The Matter With Things : Our Brains, Our Delusions, and the Unmaking of the World
In doing so, he argues that we have become enslaved to an account of things dominated by the brain's left hemisphere, one that blinds us to an awe-inspiring reality that is all around us, had we but eyes to see it. He suggests that in order to understand ourselves and the world we need science and intuition, reason and imagination, not just one or two; that they are in any case far from being in conflict; and that the brain's right hemisphere plays the most important part in each. And he shows us how to recognise the 'signature' of the left hemisphere in our thinking, so as to avoid making decisions that bring disaster in their wake.
Following the paths of cutting-edge neurology, philosophy and physics, he reveals how each leads us to a similar vision of the world, one that is both profound and beautiful - and happens to be in line with the deepest traditions of human wisdom. It is a vision that returns the world to life, and us to a better way of living in it: one we must embrace if we are to survive.
- Hardback | 1500 pages
- 169 x 250 x 66mm | 3,378g
- 09 Nov 2021
- London, United Kingdom
It is a thrilling exposition of the nature of reality, and a devastating repudiation of the strident, banal orthodoxy that says it is childish and disreputable to believe that the world is alive with wonder and mystery. For McGilchrist the universe is a constantly evolving symphony; a gradual unfolding of an epic story.
We urgently need to attune our ears to this music; to re-enchant the world and ourselves, and to confound those who say that there is only noise. No one else could have written this book. McGilchrist's range is as vast as the subject; which is everything. He is impeccably rigorous, fearlessly honest, and compellingly readable. Put everything else aside. Read this now to know what sort of creature you are and what sort of place you inhabit.'
Professor Charles Foster, Oxford University, author of Being a Human and Being a Beast.
'The Matter with Things is a work of remarkable inspiration and erudition, written with the soul and subtlety of a poet, the precision of a philosopher, and the no nonsense grounding of a true scientist. In its pages, neuropsychology comes into conversation with philosophy, physics with poetry. Its author shows not just how our divided mind and brain makes us human, but how this gives us the potential both to understand and to misunderstand the world. Iain McGilchrist's book considers both great sources of awe and admiration: the starry heavens above as well as the mental life within. The author first offers intertwined analyses of brain function, cognition, and the structure of knowledge.
Then he climbs his three-fold cord to a place from which one can survey the ultimate mysteries-the relationship of mind to matter, the concept of life, the contested role of purpose in the universe, and the nature of the sacred. McGilchrist is the most generous and talented of writers: his fluid account, brilliantly and beautifully argued-and meticulously researched-brings us along with him, step by step, until we too can discern the horizons of a reconfigured world.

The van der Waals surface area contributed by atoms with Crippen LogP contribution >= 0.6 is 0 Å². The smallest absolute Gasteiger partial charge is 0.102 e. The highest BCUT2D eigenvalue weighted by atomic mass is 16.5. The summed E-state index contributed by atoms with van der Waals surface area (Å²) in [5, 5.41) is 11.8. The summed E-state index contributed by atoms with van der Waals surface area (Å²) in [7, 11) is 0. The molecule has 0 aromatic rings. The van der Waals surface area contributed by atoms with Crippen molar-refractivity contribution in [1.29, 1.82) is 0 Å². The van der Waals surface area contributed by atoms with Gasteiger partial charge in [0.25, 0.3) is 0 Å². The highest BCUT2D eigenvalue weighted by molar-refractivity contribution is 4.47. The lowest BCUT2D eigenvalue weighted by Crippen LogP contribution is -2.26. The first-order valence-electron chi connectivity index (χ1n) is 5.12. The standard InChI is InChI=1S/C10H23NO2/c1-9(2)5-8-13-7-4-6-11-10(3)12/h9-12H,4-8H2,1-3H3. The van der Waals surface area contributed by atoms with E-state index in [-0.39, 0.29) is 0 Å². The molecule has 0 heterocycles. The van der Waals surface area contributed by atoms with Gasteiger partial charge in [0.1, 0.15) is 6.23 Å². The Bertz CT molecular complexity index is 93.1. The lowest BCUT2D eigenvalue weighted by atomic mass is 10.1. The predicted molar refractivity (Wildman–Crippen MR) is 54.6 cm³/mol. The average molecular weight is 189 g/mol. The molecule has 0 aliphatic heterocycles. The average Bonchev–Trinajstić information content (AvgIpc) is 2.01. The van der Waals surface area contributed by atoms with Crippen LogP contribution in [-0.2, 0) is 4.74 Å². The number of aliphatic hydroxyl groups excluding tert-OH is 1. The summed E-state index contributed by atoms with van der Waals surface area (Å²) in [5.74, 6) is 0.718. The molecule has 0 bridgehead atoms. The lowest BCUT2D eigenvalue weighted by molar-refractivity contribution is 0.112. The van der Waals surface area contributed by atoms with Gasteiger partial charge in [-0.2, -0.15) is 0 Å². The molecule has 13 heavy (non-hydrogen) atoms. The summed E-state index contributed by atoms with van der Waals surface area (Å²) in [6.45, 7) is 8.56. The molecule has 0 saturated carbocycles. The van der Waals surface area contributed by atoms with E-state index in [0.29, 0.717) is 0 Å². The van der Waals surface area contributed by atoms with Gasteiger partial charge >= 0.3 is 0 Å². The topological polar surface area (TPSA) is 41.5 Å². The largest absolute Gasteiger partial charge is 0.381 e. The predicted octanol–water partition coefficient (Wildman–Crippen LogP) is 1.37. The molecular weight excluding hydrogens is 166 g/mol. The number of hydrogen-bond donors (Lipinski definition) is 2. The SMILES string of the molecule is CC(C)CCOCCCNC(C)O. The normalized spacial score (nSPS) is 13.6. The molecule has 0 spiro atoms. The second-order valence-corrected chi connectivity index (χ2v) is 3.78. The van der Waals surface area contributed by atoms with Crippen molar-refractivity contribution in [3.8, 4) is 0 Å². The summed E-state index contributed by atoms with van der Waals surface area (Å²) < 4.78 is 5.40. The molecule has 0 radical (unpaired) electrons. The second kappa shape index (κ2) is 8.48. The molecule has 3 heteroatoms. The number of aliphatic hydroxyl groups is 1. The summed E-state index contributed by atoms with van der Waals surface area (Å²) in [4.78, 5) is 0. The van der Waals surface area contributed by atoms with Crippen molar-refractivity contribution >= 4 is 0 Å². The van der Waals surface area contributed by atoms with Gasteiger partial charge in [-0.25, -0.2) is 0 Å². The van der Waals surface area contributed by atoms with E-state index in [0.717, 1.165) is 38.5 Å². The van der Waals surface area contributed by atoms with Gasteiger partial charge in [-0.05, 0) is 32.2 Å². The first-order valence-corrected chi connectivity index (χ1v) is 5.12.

McGilchrist's appreciation of ambiguity and paradox only enhances the clarity and vitality of his thought. This is a book of surpassing, even world-historical ambition, and-still more rare-one that delivers on its promise.'
Louis Sass, Distinguished Professor, Rutgers University; author of Madness and Modernism and of The Paradoxes of Delusion A magnificent achievement. The Master and His Emissary, Iain McGilchrist's earlier tour de force, ranks as a game-changer. It doesn't so much undermine common understandings of rationality as reframe them. The Matter with Things builds on that foundation, confirming the author's status as a leading contemporary polymath.
With rarely matched clarity as well as deep learning, McGilchrist demonstrates not just that there is more to the world than matter, but also that there is more to matter itself than grasped by the shallow materialisms of our age.';
Rupert Shortt, Von Hugel Institute, University of Cambridge; and author of 'Outgrowing Dawkins: God for Grown-Ups' 'If we draw only on the left side of the brain, our culture paints a narrow picture composed via the hyper-specialism which bedevils contemporary intellectual life. In this sorry state, we badly need that now-almost-vanishingly rare personage, the true polymath. In Iain McGilchrist, in the nick of time, we have one.
In this book, he draws quite magnificently on his post-disciplinary erudition precisely to explain how very much we lose when we draw only on the left hemisphere. If you want to understand why curiosity is in vogue but wonder is not; or why we aim directly at happiness and in doing so ineluctably become less happy; or why we like to talk about 'the environment' while Nature, upon which we utterly depend, we quietly desecrate; if you yearn to comprehend and question the rise of a desperate clinging to 'identity' within both the Left and the Right of politics; or if the way our civilisation tends to model human beings as machines disturbs or hurts you, then please read this book; for it sheds a profound light on these and so many other literally vital questions. If it were widely heeded, then perhaps, even at this late hour, our civilisation's merry march to a slow and brutal suicide might be halted. For this book is that most valuable of possible books: The Matter With Things is nothing less than a work of genius, diagnosing our dire predicament in full, and offering a way, instead.'
Rupert Read, Professor of Philosophy, University of East Anglia; author of Wittgenstein's Liberatory Philosophy, This Civilisation is Finished and Parents for a Future.